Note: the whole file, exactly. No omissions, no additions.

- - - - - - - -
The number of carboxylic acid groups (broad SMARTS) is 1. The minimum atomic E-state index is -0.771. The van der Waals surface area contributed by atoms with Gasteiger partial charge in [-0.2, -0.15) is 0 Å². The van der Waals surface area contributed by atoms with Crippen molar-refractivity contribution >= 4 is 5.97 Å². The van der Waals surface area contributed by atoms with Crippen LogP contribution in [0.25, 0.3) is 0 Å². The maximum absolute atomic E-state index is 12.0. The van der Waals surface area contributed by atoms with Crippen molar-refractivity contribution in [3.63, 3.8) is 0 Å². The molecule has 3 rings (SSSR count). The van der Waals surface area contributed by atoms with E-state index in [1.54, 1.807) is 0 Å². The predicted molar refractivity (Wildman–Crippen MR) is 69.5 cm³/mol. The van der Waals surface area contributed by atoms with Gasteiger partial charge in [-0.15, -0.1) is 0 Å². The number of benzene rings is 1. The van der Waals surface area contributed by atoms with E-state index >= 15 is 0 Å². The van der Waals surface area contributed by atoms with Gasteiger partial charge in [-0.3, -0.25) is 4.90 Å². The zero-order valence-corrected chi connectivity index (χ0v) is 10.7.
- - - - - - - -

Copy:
The number of carboxylic acid groups (broad SMARTS) is 1. The minimum atomic E-state index is -0.771. The van der Waals surface area contributed by atoms with Gasteiger partial charge in [-0.2, -0.15) is 0 Å². The van der Waals surface area contributed by atoms with Crippen molar-refractivity contribution >= 4 is 5.97 Å². The van der Waals surface area contributed by atoms with Crippen LogP contribution in [0.25, 0.3) is 0 Å². The maximum absolute atomic E-state index is 12.0. The van der Waals surface area contributed by atoms with Crippen molar-refractivity contribution in [3.63, 3.8) is 0 Å². The molecule has 3 rings (SSSR count). The van der Waals surface area contributed by atoms with E-state index in [1.54, 1.807) is 0 Å². The predicted molar refractivity (Wildman–Crippen MR) is 69.5 cm³/mol. The van der Waals surface area contributed by atoms with Gasteiger partial charge in [-0.15, -0.1) is 0 Å². The number of benzene rings is 1. The van der Waals surface area contributed by atoms with E-state index >= 15 is 0 Å². The van der Waals surface area contributed by atoms with Gasteiger partial charge in [-0.3, -0.25) is 4.90 Å². The zero-order valence-corrected chi connectivity index (χ0v) is 10.7.